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Craig Kimbrel. Jonny Venters. Kris Medlen. Tommy Hanson. Brandon Beachy. Mike Minor. Julio Teheran.
Freddie Freeman. Jason Heyward. Martin Prado. Andrelton Simmons. Brian McCann.
What, did you really think I was just rambling names of Braves players? Of course not. All of these players have significance more than just being either top prospects or impact major leaguers. Each and every one of these players came from within the organization, whether drafted or signed as international free agents. Or even in the case of Beachy, signed as an undrafted free agent.
In recent years, the Braves have been commended for their extremely deep farm system. It's produced the likes of Kimbrel, Freeman and Heyward, who have all placed at least second in NL Rookie of the Year voting in either 2010 or 2011, and Venters came in eighth in 2010 as well. Hanson also placed third in 2009.
There are also a good crop of All-Stars in this bunch. Kimbrel already has two All-Star nods under his belt and has placed ninth and fifth in the NL Cy Young Award voting over the last two years. Venters made Midsummer Classic in 2011 and McCann had made it for six straight years until an injury-riddled 2012 campaign. Heyward was even named an All-Star in 2010 during his unforgettable rookie season.
Many of these players have immense potential. Kimbrel could one day surpass Mariano Rivera as the best closer of all time if he continues the rest of his career at his current pace. Venters, when he's on, is as close to an elite set-up man as there is, and he's certainly among the best lefty bullpen pitchers in the game today. Medlen came back from Tommy John surgery and looks like he has ace potential.
Beachy was the same until Tommy John derailed his 2012 season, and Freeman, Simmons and Prado all look like they have great careers ahead of them.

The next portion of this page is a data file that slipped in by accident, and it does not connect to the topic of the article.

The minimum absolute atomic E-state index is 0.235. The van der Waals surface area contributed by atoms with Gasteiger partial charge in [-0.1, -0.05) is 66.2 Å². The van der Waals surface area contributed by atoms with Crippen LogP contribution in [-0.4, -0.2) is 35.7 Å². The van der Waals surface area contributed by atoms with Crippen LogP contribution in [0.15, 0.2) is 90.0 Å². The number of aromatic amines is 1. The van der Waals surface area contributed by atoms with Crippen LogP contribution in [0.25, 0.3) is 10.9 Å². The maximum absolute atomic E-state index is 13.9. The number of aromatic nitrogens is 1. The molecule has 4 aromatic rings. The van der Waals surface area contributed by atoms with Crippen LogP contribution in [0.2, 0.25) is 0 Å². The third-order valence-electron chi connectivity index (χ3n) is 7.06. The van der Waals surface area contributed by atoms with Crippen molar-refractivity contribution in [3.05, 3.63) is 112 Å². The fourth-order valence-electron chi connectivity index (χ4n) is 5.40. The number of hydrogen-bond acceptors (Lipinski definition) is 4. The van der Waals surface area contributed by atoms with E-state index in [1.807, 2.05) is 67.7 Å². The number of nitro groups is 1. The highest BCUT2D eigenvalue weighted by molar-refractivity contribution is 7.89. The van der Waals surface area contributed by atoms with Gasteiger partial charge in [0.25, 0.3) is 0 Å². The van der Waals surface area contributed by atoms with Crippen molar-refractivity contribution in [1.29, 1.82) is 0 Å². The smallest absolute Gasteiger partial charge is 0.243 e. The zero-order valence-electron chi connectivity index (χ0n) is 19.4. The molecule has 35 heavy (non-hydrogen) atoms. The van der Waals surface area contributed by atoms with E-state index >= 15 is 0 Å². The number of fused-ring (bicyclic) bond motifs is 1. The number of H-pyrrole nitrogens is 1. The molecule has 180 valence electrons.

But why should Phillies fans hate the Braves for this? To be concise, it's because the Braves have a successful farm system today and the Phillies don't. They've got 12 major leaguers or fringe major leaguers ready for action and all of them look to be very good at their respective positions.
They have chemistry because they came up through the same farm system together. The Phillies' current major league squad lacks the youth the Braves have, and while the chemistry is there, the players aren't nearly as capable as they once were.
The Braves haven't made many blockbuster trades in recent years and it's served them well. But they also know how to draft. Of all the listed players, only Heyward and Minor were first-round picks, as Kimbrel, McCann and Freeman were drafted in the second or third rounds.
All of the others were either signed or drafted in the later rounds: Medlen was taken in the 10th round, Hanson was selected in the 22nd round and Venters wasn't drafted until the 30th round. Heck, Beachy wasn't even drafted at all! The rest of their sleepers came from international spending. It's a great strategy, one that Phillies fans wished their team exemplified and hate the Braves for doing so well.
Am I suggesting that the Phillies' trades are bad? Not all of them. But you lose the youth and the potential when you trade away the farm system. It's left the Phillies' minor league organization in mediocre shape at best.
But those Braves are still at it. And if the Phillies want any success in the future, they'll have to keep their system intact and make sure that the only trades they make are sending players away for minor league prospects. They started that with Victorino, Pence and Blanton this season. Should any trades occur in the future for the Phillies, let them be of the selling variety.